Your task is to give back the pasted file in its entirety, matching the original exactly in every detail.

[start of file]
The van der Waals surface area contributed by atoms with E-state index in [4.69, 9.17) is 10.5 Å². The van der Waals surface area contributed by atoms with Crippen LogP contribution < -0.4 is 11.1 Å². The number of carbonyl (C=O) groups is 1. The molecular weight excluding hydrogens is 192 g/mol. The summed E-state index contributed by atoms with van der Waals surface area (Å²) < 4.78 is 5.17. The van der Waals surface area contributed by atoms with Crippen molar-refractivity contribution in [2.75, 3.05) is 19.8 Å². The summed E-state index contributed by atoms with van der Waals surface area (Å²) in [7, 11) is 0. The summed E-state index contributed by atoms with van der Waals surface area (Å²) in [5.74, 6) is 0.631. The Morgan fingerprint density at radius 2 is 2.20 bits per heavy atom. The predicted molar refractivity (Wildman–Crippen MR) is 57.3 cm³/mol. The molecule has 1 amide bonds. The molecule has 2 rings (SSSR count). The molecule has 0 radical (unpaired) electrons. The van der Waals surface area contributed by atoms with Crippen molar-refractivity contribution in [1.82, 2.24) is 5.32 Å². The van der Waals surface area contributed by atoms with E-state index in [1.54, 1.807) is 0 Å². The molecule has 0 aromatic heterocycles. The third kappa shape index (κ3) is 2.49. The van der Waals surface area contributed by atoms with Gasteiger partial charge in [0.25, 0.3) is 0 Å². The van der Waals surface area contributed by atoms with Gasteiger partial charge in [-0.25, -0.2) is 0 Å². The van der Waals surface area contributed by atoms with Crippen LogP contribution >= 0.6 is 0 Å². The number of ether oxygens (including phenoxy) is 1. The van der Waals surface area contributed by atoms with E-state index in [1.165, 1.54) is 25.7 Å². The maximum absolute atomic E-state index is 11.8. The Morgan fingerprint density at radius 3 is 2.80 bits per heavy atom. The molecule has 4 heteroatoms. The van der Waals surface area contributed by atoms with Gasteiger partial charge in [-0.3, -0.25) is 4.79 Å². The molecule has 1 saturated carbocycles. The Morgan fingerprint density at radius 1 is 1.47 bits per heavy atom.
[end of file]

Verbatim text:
The van der Waals surface area contributed by atoms with E-state index in [4.69, 9.17) is 10.5 Å². The van der Waals surface area contributed by atoms with Crippen LogP contribution < -0.4 is 11.1 Å². The number of carbonyl (C=O) groups is 1. The molecular weight excluding hydrogens is 192 g/mol. The summed E-state index contributed by atoms with van der Waals surface area (Å²) < 4.78 is 5.17. The van der Waals surface area contributed by atoms with Crippen molar-refractivity contribution in [2.75, 3.05) is 19.8 Å². The summed E-state index contributed by atoms with van der Waals surface area (Å²) in [7, 11) is 0. The summed E-state index contributed by atoms with van der Waals surface area (Å²) in [5.74, 6) is 0.631. The Morgan fingerprint density at radius 2 is 2.20 bits per heavy atom. The predicted molar refractivity (Wildman–Crippen MR) is 57.3 cm³/mol. The molecule has 1 amide bonds. The molecule has 2 rings (SSSR count). The molecule has 0 radical (unpaired) electrons. The van der Waals surface area contributed by atoms with Crippen molar-refractivity contribution in [1.82, 2.24) is 5.32 Å². The van der Waals surface area contributed by atoms with E-state index in [1.54, 1.807) is 0 Å². The molecule has 0 aromatic heterocycles. The third kappa shape index (κ3) is 2.49. The van der Waals surface area contributed by atoms with Gasteiger partial charge in [0.25, 0.3) is 0 Å². The van der Waals surface area contributed by atoms with Gasteiger partial charge in [-0.25, -0.2) is 0 Å². The van der Waals surface area contributed by atoms with Crippen LogP contribution >= 0.6 is 0 Å². The number of ether oxygens (including phenoxy) is 1. The van der Waals surface area contributed by atoms with E-state index in [1.165, 1.54) is 25.7 Å². The maximum absolute atomic E-state index is 11.8. The Morgan fingerprint density at radius 3 is 2.80 bits per heavy atom. The molecule has 4 heteroatoms. The van der Waals surface area contributed by atoms with Gasteiger partial charge in [-0.3, -0.25) is 4.79 Å². The molecule has 1 saturated carbocycles. The Morgan fingerprint density at radius 1 is 1.47 bits per heavy atom.